International Human Rights Faculty
The program in International Human Rights is directed by Lindsey Kingston (Department of History, Politics, and International Relations), who is assisted by an interdisciplinary curriculum group. Group members currently include: Bill Barrett (Photography), Don Conway-Long (Behavioral and Social Sciences), Mike Hulsizer (Behavioral and Social Sciences), Andrea Miller (Behavioral and Social Sciences), Paul Moriarty (Philosophy), Don Morse (Philosophy), Chris Parr (Religious Studies), Kate Parsons (Philosophy), Britt-Marie Schiller (Philosophy), Bruce Umbaugh (Philosophy), and Linda Woolf (Behavioral and Social Sciences).
International Human Rights (HRTS) is an interdisciplinary program that draws expertise
from faculty across the Webster University community. Students can expect to take
HRTS courses offered by instructors from a wide range of disciplines, including: political
science, international relations, history, philosophy, sociology, anthropology, religious
studies, and more. Many courses required for the major, however, are offered by a
core team of human rights instructors which includes:
Lindsey Kingston, Ph.D. -- Program Director
Lindsey Kingston is the director of Webster University's International Human Rights
Program and an assistant professor of international human rights. Kingston teaches
the core courses Introduction to Human Rights and Senior Overview, as well as a range
of human rights topics classes. She directs the undergraduate human rights program,
serves as Associate Director of the Institute for Human Rights and Humanitarian Studies,
and acts as faculty advisor to the student group “ONE” and the editorial team that
produces the journal Righting Wrongs. Kingston is a topical expert on the issue of statelessness – a human rights violation
in which a person does not have legal nationality to any country. Kingston’s additional
research interests related to indigenous rights, social movements, and global responsibility
have brought her to fieldwork locations throughout the United States, Thailand, the
Canadian Arctic territory of Nunavut, and East Africa.
Andrea Miller, Ph.D.
Andrea Miller is a sociologist who teaches courses in the Department of Behavioral and Social Sciences and the human rights program, including Current Problems in Human Rights and Methods of Inquiry. She coordinates the Year of International Human Rights, which brings a variety of human rights events and activities to Webster campuses worldwide. Dr. Miller’s areas of expertise are gender and sexuality, and she recently served as Program Chair for the American Sociological Association’s section on Human Rights (2008-2009). Her publications include: “Working the Boundaries: Bisexuality and Transgender on Film” (co-authored with Betsy Lucal for Cinematic Sociology, Pine Forge 2010) and “The Pedagogy of (In)Visibility: Two Accounts of Teaching about Sex, Gender, and Sexuality” (co-authored with Betsy Lucal, Teaching Sociology, July 2009).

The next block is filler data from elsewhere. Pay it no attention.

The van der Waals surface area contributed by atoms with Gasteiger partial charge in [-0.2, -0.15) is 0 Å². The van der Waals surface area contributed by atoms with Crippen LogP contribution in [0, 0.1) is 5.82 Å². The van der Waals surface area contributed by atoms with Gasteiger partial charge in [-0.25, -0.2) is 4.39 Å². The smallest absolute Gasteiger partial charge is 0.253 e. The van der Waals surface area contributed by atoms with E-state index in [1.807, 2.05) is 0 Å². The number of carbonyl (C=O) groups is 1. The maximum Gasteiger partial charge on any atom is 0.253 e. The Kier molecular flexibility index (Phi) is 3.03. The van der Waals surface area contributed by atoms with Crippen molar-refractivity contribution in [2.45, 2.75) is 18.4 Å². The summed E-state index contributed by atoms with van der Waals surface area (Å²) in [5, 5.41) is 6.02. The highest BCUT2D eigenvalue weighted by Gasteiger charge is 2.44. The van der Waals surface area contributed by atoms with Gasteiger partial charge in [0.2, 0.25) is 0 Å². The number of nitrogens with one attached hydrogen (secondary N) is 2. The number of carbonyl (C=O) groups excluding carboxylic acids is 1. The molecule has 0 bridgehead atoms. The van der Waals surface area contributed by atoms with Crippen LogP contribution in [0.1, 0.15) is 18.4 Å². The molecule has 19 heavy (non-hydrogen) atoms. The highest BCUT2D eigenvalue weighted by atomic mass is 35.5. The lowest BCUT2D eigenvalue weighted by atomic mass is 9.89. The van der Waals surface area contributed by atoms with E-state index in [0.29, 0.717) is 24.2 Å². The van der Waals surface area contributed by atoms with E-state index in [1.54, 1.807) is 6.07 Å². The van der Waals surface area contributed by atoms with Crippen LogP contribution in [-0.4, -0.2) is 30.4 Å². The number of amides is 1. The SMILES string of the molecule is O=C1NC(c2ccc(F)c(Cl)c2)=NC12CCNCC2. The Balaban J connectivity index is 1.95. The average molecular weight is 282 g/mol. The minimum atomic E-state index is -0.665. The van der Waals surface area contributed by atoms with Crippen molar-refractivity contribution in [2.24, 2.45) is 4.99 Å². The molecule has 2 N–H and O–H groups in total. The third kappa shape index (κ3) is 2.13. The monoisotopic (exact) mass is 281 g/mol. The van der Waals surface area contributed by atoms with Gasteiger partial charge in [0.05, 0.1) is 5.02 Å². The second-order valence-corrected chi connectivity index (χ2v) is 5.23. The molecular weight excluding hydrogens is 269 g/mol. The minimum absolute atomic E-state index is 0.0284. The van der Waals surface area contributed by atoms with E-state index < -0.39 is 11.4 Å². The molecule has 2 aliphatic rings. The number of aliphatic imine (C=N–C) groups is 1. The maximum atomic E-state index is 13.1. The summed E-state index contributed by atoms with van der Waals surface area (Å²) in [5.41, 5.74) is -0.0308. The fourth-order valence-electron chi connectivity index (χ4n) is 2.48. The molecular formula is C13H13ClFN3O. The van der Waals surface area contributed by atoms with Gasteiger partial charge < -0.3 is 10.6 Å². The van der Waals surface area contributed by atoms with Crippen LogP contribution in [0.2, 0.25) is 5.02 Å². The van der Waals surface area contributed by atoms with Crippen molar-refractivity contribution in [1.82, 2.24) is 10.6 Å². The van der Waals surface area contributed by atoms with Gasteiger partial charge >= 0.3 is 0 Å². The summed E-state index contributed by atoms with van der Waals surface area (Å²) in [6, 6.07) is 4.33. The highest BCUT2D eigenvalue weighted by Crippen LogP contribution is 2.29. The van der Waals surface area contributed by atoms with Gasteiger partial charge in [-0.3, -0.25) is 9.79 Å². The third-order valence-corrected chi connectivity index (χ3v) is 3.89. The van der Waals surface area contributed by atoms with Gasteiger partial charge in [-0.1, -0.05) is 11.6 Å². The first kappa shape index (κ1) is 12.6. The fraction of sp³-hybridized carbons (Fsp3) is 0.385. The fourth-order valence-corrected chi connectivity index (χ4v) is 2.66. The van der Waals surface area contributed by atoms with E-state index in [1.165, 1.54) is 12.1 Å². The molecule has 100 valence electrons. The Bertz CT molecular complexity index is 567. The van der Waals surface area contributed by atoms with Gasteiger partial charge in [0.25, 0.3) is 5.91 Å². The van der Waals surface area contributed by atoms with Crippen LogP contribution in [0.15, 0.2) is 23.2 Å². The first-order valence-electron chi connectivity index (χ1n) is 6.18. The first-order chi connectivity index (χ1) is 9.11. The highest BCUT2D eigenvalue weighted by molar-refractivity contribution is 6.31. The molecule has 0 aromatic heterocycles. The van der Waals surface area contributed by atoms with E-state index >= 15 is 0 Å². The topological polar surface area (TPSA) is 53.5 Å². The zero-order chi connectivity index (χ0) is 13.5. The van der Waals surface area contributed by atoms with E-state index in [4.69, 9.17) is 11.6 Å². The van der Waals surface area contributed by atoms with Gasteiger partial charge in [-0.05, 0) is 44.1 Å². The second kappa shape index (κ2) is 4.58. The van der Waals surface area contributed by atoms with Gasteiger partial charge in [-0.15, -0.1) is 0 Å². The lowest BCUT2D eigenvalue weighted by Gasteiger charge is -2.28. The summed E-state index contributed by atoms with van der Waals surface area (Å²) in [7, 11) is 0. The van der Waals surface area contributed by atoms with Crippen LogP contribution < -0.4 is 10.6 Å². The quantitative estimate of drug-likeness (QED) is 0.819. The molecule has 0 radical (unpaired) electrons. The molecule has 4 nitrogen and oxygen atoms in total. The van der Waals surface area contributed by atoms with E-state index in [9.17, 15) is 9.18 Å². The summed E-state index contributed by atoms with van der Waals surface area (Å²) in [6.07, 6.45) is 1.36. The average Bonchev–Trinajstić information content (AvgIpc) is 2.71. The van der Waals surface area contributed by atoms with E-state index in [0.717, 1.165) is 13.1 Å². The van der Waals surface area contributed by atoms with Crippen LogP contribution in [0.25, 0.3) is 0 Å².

Paul Moriarty, Ph.D.
Paul Moriarty teaches Political Philosophy, Introduction to Human Rights, Human Rights
and the Environment, Human Rights and Film, and Theories of Human Rights. His primary
interests are social and political philosophy, practical ethics (particularly human
rights and the environment), environmental ethics, and animal rights. Dr. Moriarty
attempts to put his philosophy into practice as an active member of Amnesty International,
an environmental activist, and a vegan. He believes that practical philosophy shapes
the ways we live our lives and the ways we structure our social institutions. His
current research is about the relationship between human rights, animal rights, and
Elizabeth Sausele, Ph.D.
Elizabeth Sausele grew up in Webster Groves, just a few miles from Webster University’s Saint Louis campus. After 20 years of moving around the United States – collecting a Master’s of Divinity and a Ph.D. in Education and Intercultural Studies along the way – she is happy to be “home” and working on human rights issues. In addition to teaching Introduction to Human Rights, she also offers topics courses such as Responding to Human Rights Abuse and Human Rights Area Studies: Rwanda.
Sausele credits her interest in human rights, in part, to her fieldwork experiences in Rwanda from 2005 to 2007. After working with young adults to better understand how their experiences of war and genocide impacted their understanding of leaders, Sausele focused her attention on the study of cultural differences and problem solving. Her work centers on understanding the disparate experiences of different cultures and building collaborative systems to address the world’s most complex problems.
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